Asserting that the K-12 education market is “ripe for disruption," Joel Klein, former New York City schools chancellor, now executive v-p at News Corp. and director of Amplify, its education unit, offered a presentation of Amplify’s business model and plans to release hardware and software solutions optimized for a new generation of digitally savvy students and teachers. Klein outlined plans to release an open source tablet device, and specialized teaching software tied to it and to Common Core standards and data analytics, all in an effort to transform the basic model of American education.
In a presentation at the UBS Global Media and Communication Conference, Klein outlined an American educational system—one teacher in a room of 25 kids, using minimal, if any, new technology—that he said not only fails students but “is a national security issue,” emphasizing that “if we don’t see a dramatic change to using technology in classes, the country won’t go forward.”
Klein’s point is that U.S. K-12 education is a “broken model,” with shockingly low graduation rates, “we spend a lot on education and do not see the results.” To change all this, Klein said, “the private sector’ has to be involved and that “technology will forever change how we teach students.” Klein said, “kids use media and technology of all kinds but they’re told they have to turn them all off when they get to school.”
Klein said the educational market was worth about $700 billion total, and outlined a $17 billion K-12 market targeted by Amplify. He said due to upfront costs of developing technology Amplify has invested about $180 million and expected to generate about $100 million in revenue this year—mostly contracts with about 200 school systems around the country. Klein said technology is “saving money,” and that “school systems want this.” He said Amplify’s business was growing at about 22% a year and he expected revenues to catchup and surpass current losses. He hailed the Obama’s administration’s Race to the Top program which offers grants to imaginative state-designed education programs and said that a subscription model was likely to win out in the educational sector.
Amplify is focused on changing American education with a program focused on Amplify Insight, teaching software tied to a prototype Amplify tablet device designed to collect and mine “big data,” in other words, use data analysis to drive teaching. He also pointed to Amplify Learning, customizable “gamefied” educational content—the digital textbook in a new form—tied to national core curriculum standards and designed to appeal to young people’s love of digital technology and multimedia. The program, Klein said, will use the appeal of the new hardware and software to extend the educational day beyond the 9 to 3 convention. Klein called this “blended education, ” a new model combining the best in technology and human support. “We know this stuff works,” he said, “students are engaged and learn quicker,” when digital technology is integrated into the learning process.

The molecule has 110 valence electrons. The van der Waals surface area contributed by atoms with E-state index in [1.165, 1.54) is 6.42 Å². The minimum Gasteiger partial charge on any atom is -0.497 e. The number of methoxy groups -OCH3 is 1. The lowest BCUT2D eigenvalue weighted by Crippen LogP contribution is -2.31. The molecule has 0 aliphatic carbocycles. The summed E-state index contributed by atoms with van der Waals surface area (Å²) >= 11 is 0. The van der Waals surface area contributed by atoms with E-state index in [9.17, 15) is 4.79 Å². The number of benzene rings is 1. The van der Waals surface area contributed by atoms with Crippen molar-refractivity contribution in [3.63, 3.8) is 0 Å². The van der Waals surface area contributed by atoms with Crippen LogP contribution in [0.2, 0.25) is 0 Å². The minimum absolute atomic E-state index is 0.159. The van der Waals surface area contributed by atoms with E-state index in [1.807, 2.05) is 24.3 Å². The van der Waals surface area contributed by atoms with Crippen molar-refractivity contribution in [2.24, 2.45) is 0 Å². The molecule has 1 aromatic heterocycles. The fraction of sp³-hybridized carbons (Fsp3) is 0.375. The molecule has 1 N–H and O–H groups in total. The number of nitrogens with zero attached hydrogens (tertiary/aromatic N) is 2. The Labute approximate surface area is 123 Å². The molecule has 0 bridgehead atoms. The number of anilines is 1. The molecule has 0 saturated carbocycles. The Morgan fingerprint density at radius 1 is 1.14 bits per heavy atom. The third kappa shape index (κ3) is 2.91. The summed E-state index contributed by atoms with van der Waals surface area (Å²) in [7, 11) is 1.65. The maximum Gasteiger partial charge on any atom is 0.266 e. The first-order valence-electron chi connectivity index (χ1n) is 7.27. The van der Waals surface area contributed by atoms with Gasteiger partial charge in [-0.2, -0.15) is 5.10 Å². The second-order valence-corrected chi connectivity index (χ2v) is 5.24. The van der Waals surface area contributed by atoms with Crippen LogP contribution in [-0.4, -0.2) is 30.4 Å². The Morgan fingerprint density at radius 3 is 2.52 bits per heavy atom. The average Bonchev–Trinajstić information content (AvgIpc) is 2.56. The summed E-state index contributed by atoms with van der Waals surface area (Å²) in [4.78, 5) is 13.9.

Key to the process will be Amplify’s “Access Tablet,” an open source “affordable” tablet device designed by Amplify. He emphasized that the tablet is built on a modified Android OS and will be an open platform and “run on our platform and others.” The tablet is synched with software and “it knows who you are when it’s turned on,” shows a student’s courses, collects educational data, schedules and collects quizzes and assignments and provides a “data-window” for parents. On the teacher side, Klein continued, the tablet lets the instructor see who is absent and present—attendance at the touch of a button—and can create instant chat rooms for class discussion, as well as allow teachers to lock out distractions—they can spot who’s playing Angry Birds when they should be reading—or takeover all the screens in the classroom when necessary.
“We think we’re positioned well to build a fresh business model,” Klein said.